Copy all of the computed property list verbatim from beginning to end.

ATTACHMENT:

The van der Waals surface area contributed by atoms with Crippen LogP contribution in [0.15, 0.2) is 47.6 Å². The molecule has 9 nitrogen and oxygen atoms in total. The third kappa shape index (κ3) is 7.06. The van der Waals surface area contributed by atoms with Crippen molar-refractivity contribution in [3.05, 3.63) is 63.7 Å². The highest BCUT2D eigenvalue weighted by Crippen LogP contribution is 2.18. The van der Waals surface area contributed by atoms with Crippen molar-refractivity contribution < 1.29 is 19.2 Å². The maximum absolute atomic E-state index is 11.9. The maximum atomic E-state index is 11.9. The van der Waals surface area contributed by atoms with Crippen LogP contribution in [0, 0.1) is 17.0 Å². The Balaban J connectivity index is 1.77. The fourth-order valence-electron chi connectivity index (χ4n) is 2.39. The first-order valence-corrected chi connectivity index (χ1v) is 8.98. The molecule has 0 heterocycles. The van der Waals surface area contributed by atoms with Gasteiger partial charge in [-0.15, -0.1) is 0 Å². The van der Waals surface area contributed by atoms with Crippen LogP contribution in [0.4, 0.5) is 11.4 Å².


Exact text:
The van der Waals surface area contributed by atoms with Crippen LogP contribution in [0.15, 0.2) is 47.6 Å². The molecule has 9 nitrogen and oxygen atoms in total. The third kappa shape index (κ3) is 7.06. The van der Waals surface area contributed by atoms with Crippen molar-refractivity contribution in [3.05, 3.63) is 63.7 Å². The highest BCUT2D eigenvalue weighted by Crippen LogP contribution is 2.18. The van der Waals surface area contributed by atoms with Crippen molar-refractivity contribution < 1.29 is 19.2 Å². The maximum absolute atomic E-state index is 11.9. The maximum atomic E-state index is 11.9. The van der Waals surface area contributed by atoms with Crippen LogP contribution in [0, 0.1) is 17.0 Å². The Balaban J connectivity index is 1.77. The fourth-order valence-electron chi connectivity index (χ4n) is 2.39. The first-order valence-corrected chi connectivity index (χ1v) is 8.98. The molecule has 0 heterocycles. The van der Waals surface area contributed by atoms with Gasteiger partial charge in [-0.15, -0.1) is 0 Å². The van der Waals surface area contributed by atoms with Crippen LogP contribution in [0.4, 0.5) is 11.4 Å².